You see a competitor’s patent and believe it is invalid. You perform a prior art search and find prior art that you think would render at least some of the patent claims unpatentable. So after thinking about it some more, you decide to file a reexamination request in the Patent Office. In that request you illustrate that the prior art was not considered before (or can be considered in a new light) and you propose how the prior art can be used to reject the patent’s claims. You file the request.
To your surprise, you learn that the Patent Office determined that some of your proposals were substantial new questions of patentability (SNQs) and some were not. Therefore, a reexamination is ordered, but not against all of the claims you requested. You petition the Director to order reexamination for the proposed substantial questions of patentability that were not adopted. The Director denies that petition. What can you do? (more…)
On June 25, 2010, the Patent Office clarified its procedure for seeking review of a finding of a substantial new question of patentability in ex parte reexamination proceedings. See Federal Register Notice v75 pp. 36357-8 (6-25-10) at this link: (Fed Reg v 75 pp36357-8 (6-25-10) – re Ex Parte Reexam Proc). In short the Notice provides that:
1) If the patent owner timely challenged a SNQ adopted by the Office to order the reexam (an “initial SNQ”), the patent owner can have the BPAI consider that issue on appeal;
2) If the patent owner failed to challenge the initial SNQ, but it was adopted prior to 6/25/2010, the patent owner can have the BPAI consider that issue in appeal.
But what happens if a new ground of rejection is proposed by the Examiner in ex parte reexamination after the reexamination is ordered? Ex parte Yasukochi et al. relates to what is appealable vs. what is petitionable. I think it can be summarized roughly as:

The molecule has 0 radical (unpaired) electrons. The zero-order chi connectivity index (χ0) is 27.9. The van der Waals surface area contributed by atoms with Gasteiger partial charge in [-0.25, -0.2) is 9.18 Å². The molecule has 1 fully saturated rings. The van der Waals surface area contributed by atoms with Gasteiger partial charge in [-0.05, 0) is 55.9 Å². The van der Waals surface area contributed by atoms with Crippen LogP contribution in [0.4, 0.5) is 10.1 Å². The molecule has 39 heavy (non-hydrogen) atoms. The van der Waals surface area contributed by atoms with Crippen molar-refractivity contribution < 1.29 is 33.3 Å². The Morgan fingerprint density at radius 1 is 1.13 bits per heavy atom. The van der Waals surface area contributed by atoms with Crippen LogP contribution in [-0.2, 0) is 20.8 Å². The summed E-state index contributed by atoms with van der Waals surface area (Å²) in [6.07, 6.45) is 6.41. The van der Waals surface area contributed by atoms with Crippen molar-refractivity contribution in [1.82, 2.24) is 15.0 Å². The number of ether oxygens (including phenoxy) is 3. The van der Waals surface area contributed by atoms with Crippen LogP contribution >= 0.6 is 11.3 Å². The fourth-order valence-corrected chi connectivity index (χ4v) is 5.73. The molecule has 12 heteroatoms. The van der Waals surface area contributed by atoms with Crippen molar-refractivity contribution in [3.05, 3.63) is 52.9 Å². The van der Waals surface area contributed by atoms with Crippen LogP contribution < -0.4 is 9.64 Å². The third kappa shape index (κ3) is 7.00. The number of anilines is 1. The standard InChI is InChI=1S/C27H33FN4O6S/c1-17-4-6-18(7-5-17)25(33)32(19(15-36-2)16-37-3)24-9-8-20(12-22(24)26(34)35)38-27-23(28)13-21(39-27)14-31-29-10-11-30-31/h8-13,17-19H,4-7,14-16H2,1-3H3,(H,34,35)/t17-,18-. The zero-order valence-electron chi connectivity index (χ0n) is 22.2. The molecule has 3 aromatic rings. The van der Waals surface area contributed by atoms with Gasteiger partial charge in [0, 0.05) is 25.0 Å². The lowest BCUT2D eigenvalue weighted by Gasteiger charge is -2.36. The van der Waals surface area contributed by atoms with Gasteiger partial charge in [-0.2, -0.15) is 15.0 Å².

1) A SNQ to start a reexamination can be disposed of in the reexam, and a new rejection can be entered into the reexam.
2) If the new rejection is based on a new reference not related to the SNQ, then a procedural issue arises which is petitionable, but not appealable under the facts in ex parte Yasukochi.
In this case, a rejection was entered during the reexamination on prior art not in the request (which I believe happened to be from prior art found by the Examiner after the order for the reexam). That entry was deemed to be procedural and the patent owner must use petitions practice to challenge it because the BPAI will not review it on appeal.
So, in cases like this one, a patent owner can address the procedural issue by petition in the reexam because the BPAI may not review it on appeal. Of course, this is an interesting result in view of recent warnings by the Patent Office to be careful about overzealous use of petitions.